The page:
CANOE CONSTRUCTION AND USAGE
Reprinted with Permission from Dallas Bogan.
The canoe of the past is
similar to the ones of the present, with one exception; the early Native
Americans constructed theirs, basically, of birch wood. These creations
were considered the workhorse of the past, and it is not known exactly
when this type was first used. Dugout canoes were common, but because
of their extreme weight, they were too heavy to carry loaded with goods.
Traveling through the interior required a lightweight craft that could
be transported across frequent portages (a section of land between two
bodies of water) and still deal with a heavy load of goods. The fur
trade required the lighter weight birch canoe.
The Indians felled trees before the introduction
of the iron tomahawk by fire. They built a fire against the trunk of
a standing tree and kept it burning until the tree fell, and this method
the missionary found still in use among the older men and those who
did not own a hatchet. Trees were felled both for firewood and for canoes.
The canoes had formerly been hollowed out of a whole tree trunk by burning.
Wood for fuel and for other purposes was burned into pieces of such
length as to be easily carried home. They used much wood for fuel and
wished their food well cooked. When they have lived long in one place,
it at last becomes troublesome to secure wood for fuel because all the
wood in the neighborhood had been used. This causes them to leave the
place and plan a new village for the sake of the wood and other conveniences.
The Algonquin Indians commenced using
birch bark canoes patterned after those designed by the Ojibwa Tribe
just about the time the fur trade began its expansion. The trade routes
reported a major expansion of trade directly due to the birch bark canoes.
Early English information from the Chesapeake
district states that canoes 40-50 feet long were able to transport one
passenger per foot of length. In a report from John Smith it was declared
that some canoes in the same area were 3-4 feet deep. With these dimensions
recited, even a small dugout canoe was enormous; it was a massive looking
device when loaded.
It was recorded that with the impressive
and expansive canoe, it took one person and three Indians to get underway
in a 22 -foot canoe. The boat was deemed very heavy for its size. Paddling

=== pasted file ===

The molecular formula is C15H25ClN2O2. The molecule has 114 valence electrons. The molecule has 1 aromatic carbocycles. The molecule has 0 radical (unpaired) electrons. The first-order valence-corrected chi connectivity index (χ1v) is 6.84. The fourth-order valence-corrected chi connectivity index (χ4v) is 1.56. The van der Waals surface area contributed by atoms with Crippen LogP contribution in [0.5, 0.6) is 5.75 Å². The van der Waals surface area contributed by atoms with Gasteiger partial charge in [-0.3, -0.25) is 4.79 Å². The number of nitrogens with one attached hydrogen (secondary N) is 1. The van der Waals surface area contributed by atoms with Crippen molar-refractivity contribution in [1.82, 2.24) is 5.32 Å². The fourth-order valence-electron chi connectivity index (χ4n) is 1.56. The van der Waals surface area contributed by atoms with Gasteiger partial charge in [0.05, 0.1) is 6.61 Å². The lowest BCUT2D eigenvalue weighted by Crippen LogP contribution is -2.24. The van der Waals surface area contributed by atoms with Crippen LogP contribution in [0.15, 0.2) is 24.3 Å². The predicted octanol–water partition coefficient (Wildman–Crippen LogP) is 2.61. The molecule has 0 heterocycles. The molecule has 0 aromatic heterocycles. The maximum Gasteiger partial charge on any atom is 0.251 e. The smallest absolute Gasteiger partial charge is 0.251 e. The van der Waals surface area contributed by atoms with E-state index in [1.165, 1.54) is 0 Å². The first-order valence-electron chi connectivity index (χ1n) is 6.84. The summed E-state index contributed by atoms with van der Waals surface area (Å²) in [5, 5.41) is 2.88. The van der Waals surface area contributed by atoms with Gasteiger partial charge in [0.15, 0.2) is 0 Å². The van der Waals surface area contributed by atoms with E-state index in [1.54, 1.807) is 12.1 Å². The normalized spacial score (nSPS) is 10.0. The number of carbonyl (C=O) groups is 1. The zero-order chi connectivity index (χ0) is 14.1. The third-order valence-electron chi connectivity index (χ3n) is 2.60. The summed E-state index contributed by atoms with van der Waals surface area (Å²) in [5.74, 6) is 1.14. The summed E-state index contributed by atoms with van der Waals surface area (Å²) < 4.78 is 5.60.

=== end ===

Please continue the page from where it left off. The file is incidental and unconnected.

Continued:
was a chore for most on board. Most would have to "pole" in
shallow water, or in still deeper water, had to "row" with
wooded oars that were constructed like scoops in order to make progress
against the wind or current.
These canoes were used to carry a small
party of fighting men. Camouflaging of the canoes was complicated. It
is recorded that during Lane's line of attack against the Roanoke Indians
and their allies in late spring of 1586; this shortcoming came to light.
Before attacking the town of Dasamonguepeuk,
Lane sent a group along the west side of Roanoke Island to gather all
the canoes as the sun set. Therefore they cut off the Indians who had
previously landed on the island from those on the mainland. He had completely
lost the element of surprise; however, Lane was able to divide the force
gathering against him. He ultimately entered the town and killed the
Roanoke king, Wingina.
The canoe, no matter what size, had a
unique drawback, weakness of the structure. They were of a narrow assemblage
with a length to beam ratio of 8:1, which was common. These canoes drew
little water and had round bottoms and no keel. Climbing aboard a canoe
was an unstable act for someone not used to its abnormality. Propelling
of a canoe full of passengers and their attire without turning it over
was quite an achievement. However, the canoe was the most reliable form
of water transportation known at that time. With a full balance of men
paddling, a canoe could outrun an English boat of equal size under oars.
Also, because of their narrow beam and shallow draft, canoes could easily
skim through the waters closed to many of the small craft used by the
The coastal Indians were unhurried in
their efforts to assume the white settlers planked boats simply because
dugout canoes were so sturdy and dependable. The colonists rapidly approved
and utilized the use of the Indian canoes; eventually, they modified
it to the art of sailing. Sometime later, the Indians adopted some of
the white man's improvements to the dugout, such as flatter bottoms
and pointed ends, but not the sail. According to one writer, a Mr. Lawson,
the cypress canoe would outlast four boats. The same writer writes that
canoes were used " chiefly to pass over the Rivers, Creeks, and
Bays; and transport Goods and Lumber from one River to another."
Lawson also writes that a single-log could
carry thirty barrels. However, three-piece canoes, "split down
the Bottom, and a piece added thereto," could carry eighty.
Canoes dug from two logs were somewhat
common in Virginia by 1686. An improvement was the catamaran-like tobacco
canoe, which consisted of two single-log canoes attached as one piece
for carrying hogsheads of the tobacco leaf to market.